After years of watching the videos online, I attended my first TEDx event today - TEDx Cincy at the School for Creative and Performing Arts. The theme was “Plugged and Unplugged: The Crossroads of Technology and Artisanship” but the surprise was the incredible range of directions the speakers took with this guideline.
Food. Medicine. Music. Aeronautics. Photography. Design. Trendspotting. Dance. Tech. All of these topics and more were covered during the four hours. Yet from artists to self-professed nerds, one common theme persisted - the most passionate speakers’ ideas were a mash-up:
Doing something they loved + finding an unexpected, yet practical application for it = a new product/ service / idea that changes their lives and the lives of others for the better
The speakers that got under my skin were personal, passionate and authentic. Some even stumbled over their words in their excitement to share. They couldn’t wait to get other people to think with a new perspective and see what they could contribute.
During her talk, journalist/professor Elissa Yancy said, “We tell stories to prove that we’re alive and to prove that we’ve lived.” Today, I lived a few minutes in the story of a free-range caviar farmer, a rocket scientist, a puppeteer and a student poet. I hope you felt alive in your story today, too.
[Image: 365 Things to Do in Cincinnati]
I’m firmly of the belief that your youth should be spent pursuing your passion — not just slightly, tremulously, haltingly, but unrelentingly, with a vengeance, to the max and then beyond. So dream laughably big — and then take an absurdly huge risk or two. […] Bring into being something not just fundamentally new, but irrepressibly dangerous to the tired, plodding powers that be. Think about it this way: if your quest is mediocrity, then sure, master the skills of shuffling Powerpoint decks, glad-handing beancounters, and making the numbers; but if your quest, on the other hand, is something resembling excellence, then the meta-skills of toppling the status quo — ambition, intention, rebellion, perseverance, humanity, empathy — are going to count for more, and the sooner you get started, the better off you’ll be.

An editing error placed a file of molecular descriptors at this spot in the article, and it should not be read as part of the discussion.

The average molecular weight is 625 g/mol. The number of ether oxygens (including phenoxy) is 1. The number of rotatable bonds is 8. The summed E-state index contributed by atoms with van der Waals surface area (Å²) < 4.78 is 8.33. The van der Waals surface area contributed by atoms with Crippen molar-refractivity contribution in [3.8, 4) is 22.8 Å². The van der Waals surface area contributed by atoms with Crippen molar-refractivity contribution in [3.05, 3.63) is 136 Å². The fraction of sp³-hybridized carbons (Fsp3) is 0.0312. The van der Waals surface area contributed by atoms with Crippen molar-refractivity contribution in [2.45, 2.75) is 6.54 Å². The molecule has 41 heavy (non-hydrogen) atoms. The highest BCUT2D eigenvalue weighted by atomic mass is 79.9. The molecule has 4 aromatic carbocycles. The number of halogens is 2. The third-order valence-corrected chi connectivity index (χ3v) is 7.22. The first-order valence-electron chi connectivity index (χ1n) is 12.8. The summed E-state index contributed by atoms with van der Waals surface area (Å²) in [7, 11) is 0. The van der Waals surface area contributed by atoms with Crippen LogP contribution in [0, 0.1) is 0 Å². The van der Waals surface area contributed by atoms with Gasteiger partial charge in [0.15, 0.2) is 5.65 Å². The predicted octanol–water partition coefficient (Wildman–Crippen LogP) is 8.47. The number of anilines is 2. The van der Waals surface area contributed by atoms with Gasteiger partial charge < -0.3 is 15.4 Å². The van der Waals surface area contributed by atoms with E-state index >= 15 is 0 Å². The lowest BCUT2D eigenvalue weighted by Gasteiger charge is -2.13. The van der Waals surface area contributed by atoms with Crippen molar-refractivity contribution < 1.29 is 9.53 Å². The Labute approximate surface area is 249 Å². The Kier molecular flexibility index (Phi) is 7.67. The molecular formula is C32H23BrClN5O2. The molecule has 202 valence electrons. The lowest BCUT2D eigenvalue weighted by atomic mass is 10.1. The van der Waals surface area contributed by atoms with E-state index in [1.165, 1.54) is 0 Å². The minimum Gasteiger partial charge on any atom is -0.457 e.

“There are people who prefer to say ‘Yes’, and there are people who prefer to say ‘No’. Those who say ‘Yes’ are rewarded by the adventures they have. Those who say ‘No’ are rewarded by the safety they attain.”
- Keith Johnstone, improv guru and author of “Impro,” as retold by Kat Koppett
What do you say?
[Image via Vi.sualize.us]
It can be really difficult sometimes to truly rest. Not a stolen 20-minute nap or hour of mindless meandering on the Internet kind of a rest, but a real rest from all that you’re thinking, doing, feeling, as you go, go, go.
Joshua Becker at Becoming Minimalist had a great post on rest last week that resonated with me on what prevents us from recharging:
• A false sense of urgency surrounds us at every moment. We live in a world that floods our minds with so much information that it has become difficult to sort out the important from the unimportant. As a result, the urgent needs of the day crowd out the important. And rest puts up little fight against the urgent.
• Our minds require distraction. Our minds have become addicted to stimulation and validation. As a result, it has become increasingly difficult to turn off E-mail, Facebook, or Twitter… not to mention cell phones, televisions, or the Internet. And when our minds begin to require distraction, rest becomes an increasingly difficult state to achieve.
• Rest cannot be rushed. Modern society loves shortcuts. We desire 15-minute abs, 30-minute meals, and 1-hour photos. Unfortunately, rest can never be rushed. It must be entered deliberately and allowed to complete its cycle in due time. By definition, this requires patience… and a cleared schedule.
How can we expect to move forward, create and inspire without taking time to unwind?
The best teachers are the ones who tell us we can. The best parents tell us we should. The best companies show us what we can do. And the best politicians remind us what’s possible if we work together instead of apart.
May we all discover what about us doesn’t fit the norm and, instead of trying to hide or bury it, work to make that our single greatest advantage.